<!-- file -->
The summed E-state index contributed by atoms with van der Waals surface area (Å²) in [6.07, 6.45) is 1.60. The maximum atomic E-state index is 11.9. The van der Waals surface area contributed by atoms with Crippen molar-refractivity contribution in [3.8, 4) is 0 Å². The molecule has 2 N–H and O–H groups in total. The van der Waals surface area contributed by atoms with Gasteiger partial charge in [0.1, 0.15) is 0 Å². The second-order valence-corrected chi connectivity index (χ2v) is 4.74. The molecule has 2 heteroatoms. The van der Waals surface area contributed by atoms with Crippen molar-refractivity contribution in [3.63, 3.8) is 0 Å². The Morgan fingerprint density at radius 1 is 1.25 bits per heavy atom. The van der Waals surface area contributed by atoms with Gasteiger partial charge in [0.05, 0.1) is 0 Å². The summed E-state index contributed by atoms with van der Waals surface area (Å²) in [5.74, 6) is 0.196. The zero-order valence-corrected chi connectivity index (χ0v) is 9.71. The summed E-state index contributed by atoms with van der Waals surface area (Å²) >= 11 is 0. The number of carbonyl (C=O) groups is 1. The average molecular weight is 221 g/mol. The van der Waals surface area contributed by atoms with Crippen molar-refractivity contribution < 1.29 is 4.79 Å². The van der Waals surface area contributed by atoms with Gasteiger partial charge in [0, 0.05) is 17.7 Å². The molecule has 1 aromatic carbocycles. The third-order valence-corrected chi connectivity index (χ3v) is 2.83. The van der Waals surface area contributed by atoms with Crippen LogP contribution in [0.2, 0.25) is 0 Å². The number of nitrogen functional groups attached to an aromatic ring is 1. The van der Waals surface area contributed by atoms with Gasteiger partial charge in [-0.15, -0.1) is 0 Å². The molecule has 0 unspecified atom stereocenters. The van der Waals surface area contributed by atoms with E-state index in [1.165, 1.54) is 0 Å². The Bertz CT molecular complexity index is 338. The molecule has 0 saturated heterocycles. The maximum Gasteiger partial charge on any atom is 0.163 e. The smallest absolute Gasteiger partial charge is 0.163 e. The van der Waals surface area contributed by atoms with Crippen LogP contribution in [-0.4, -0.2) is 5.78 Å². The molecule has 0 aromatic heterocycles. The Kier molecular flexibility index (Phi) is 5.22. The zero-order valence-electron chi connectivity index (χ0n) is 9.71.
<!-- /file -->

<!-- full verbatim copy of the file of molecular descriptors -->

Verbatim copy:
The summed E-state index contributed by atoms with van der Waals surface area (Å²) in [6.07, 6.45) is 1.60. The maximum atomic E-state index is 11.9. The van der Waals surface area contributed by atoms with Crippen molar-refractivity contribution in [3.8, 4) is 0 Å². The molecule has 2 N–H and O–H groups in total. The van der Waals surface area contributed by atoms with Gasteiger partial charge in [0.1, 0.15) is 0 Å². The second-order valence-corrected chi connectivity index (χ2v) is 4.74. The molecule has 2 heteroatoms. The van der Waals surface area contributed by atoms with Crippen molar-refractivity contribution in [3.63, 3.8) is 0 Å². The Morgan fingerprint density at radius 1 is 1.25 bits per heavy atom. The van der Waals surface area contributed by atoms with Gasteiger partial charge in [0.05, 0.1) is 0 Å². The summed E-state index contributed by atoms with van der Waals surface area (Å²) in [5.74, 6) is 0.196. The zero-order valence-corrected chi connectivity index (χ0v) is 9.71. The summed E-state index contributed by atoms with van der Waals surface area (Å²) >= 11 is 0. The number of carbonyl (C=O) groups is 1. The average molecular weight is 221 g/mol. The van der Waals surface area contributed by atoms with Crippen molar-refractivity contribution < 1.29 is 4.79 Å². The van der Waals surface area contributed by atoms with Gasteiger partial charge in [0, 0.05) is 17.7 Å². The molecule has 1 aromatic carbocycles. The third-order valence-corrected chi connectivity index (χ3v) is 2.83. The van der Waals surface area contributed by atoms with Crippen LogP contribution in [0.2, 0.25) is 0 Å². The number of nitrogen functional groups attached to an aromatic ring is 1. The van der Waals surface area contributed by atoms with Gasteiger partial charge in [-0.15, -0.1) is 0 Å². The molecule has 0 unspecified atom stereocenters. The van der Waals surface area contributed by atoms with E-state index in [1.165, 1.54) is 0 Å². The Bertz CT molecular complexity index is 338. The molecule has 0 saturated heterocycles. The maximum Gasteiger partial charge on any atom is 0.163 e. The smallest absolute Gasteiger partial charge is 0.163 e. The van der Waals surface area contributed by atoms with Crippen LogP contribution in [-0.4, -0.2) is 5.78 Å². The molecule has 0 aromatic heterocycles. The Kier molecular flexibility index (Phi) is 5.22. The zero-order valence-electron chi connectivity index (χ0n) is 9.71.